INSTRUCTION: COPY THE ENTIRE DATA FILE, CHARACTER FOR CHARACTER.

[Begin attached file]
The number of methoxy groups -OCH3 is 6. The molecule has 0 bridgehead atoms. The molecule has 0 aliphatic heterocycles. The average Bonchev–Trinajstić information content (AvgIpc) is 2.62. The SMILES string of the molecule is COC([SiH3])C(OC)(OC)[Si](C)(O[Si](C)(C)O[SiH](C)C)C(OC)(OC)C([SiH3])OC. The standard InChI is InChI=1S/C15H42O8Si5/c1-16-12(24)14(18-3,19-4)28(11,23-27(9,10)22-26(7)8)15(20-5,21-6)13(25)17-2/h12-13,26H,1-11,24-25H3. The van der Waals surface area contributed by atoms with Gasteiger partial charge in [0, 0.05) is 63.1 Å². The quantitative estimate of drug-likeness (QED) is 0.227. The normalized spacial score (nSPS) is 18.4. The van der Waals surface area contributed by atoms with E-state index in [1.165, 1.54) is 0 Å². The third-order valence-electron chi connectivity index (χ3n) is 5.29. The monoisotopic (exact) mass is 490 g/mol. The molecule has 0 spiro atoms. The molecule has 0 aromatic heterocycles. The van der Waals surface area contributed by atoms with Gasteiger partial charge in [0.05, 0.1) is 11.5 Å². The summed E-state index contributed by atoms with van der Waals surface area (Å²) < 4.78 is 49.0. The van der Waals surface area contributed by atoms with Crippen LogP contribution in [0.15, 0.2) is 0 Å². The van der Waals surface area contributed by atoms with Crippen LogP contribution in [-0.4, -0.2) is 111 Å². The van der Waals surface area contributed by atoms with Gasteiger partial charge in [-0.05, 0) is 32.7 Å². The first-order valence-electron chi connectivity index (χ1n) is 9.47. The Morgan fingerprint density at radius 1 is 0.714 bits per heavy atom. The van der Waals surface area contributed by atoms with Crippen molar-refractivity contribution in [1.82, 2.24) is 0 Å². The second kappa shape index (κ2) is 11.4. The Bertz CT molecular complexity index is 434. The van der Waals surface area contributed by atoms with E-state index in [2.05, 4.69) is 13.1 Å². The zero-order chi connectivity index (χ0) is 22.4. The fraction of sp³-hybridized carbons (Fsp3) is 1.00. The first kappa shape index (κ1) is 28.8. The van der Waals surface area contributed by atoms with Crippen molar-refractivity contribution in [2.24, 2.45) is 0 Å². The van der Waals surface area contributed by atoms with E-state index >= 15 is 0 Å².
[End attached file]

The number of methoxy groups -OCH3 is 6. The molecule has 0 bridgehead atoms. The molecule has 0 aliphatic heterocycles. The average Bonchev–Trinajstić information content (AvgIpc) is 2.62. The SMILES string of the molecule is COC([SiH3])C(OC)(OC)[Si](C)(O[Si](C)(C)O[SiH](C)C)C(OC)(OC)C([SiH3])OC. The standard InChI is InChI=1S/C15H42O8Si5/c1-16-12(24)14(18-3,19-4)28(11,23-27(9,10)22-26(7)8)15(20-5,21-6)13(25)17-2/h12-13,26H,1-11,24-25H3. The van der Waals surface area contributed by atoms with Gasteiger partial charge in [0, 0.05) is 63.1 Å². The quantitative estimate of drug-likeness (QED) is 0.227. The normalized spacial score (nSPS) is 18.4. The van der Waals surface area contributed by atoms with E-state index in [1.165, 1.54) is 0 Å². The third-order valence-electron chi connectivity index (χ3n) is 5.29. The monoisotopic (exact) mass is 490 g/mol. The molecule has 0 spiro atoms. The molecule has 0 aromatic heterocycles. The van der Waals surface area contributed by atoms with Gasteiger partial charge in [0.05, 0.1) is 11.5 Å². The summed E-state index contributed by atoms with van der Waals surface area (Å²) < 4.78 is 49.0. The van der Waals surface area contributed by atoms with Crippen LogP contribution in [0.15, 0.2) is 0 Å². The van der Waals surface area contributed by atoms with Crippen LogP contribution in [-0.4, -0.2) is 111 Å². The van der Waals surface area contributed by atoms with Gasteiger partial charge in [-0.05, 0) is 32.7 Å². The first-order valence-electron chi connectivity index (χ1n) is 9.47. The Morgan fingerprint density at radius 1 is 0.714 bits per heavy atom. The van der Waals surface area contributed by atoms with Crippen molar-refractivity contribution in [1.82, 2.24) is 0 Å². The second kappa shape index (κ2) is 11.4. The Bertz CT molecular complexity index is 434. The van der Waals surface area contributed by atoms with E-state index in [2.05, 4.69) is 13.1 Å². The zero-order chi connectivity index (χ0) is 22.4. The fraction of sp³-hybridized carbons (Fsp3) is 1.00. The first kappa shape index (κ1) is 28.8. The van der Waals surface area contributed by atoms with Crippen molar-refractivity contribution in [2.24, 2.45) is 0 Å². The van der Waals surface area contributed by atoms with E-state index >= 15 is 0 Å².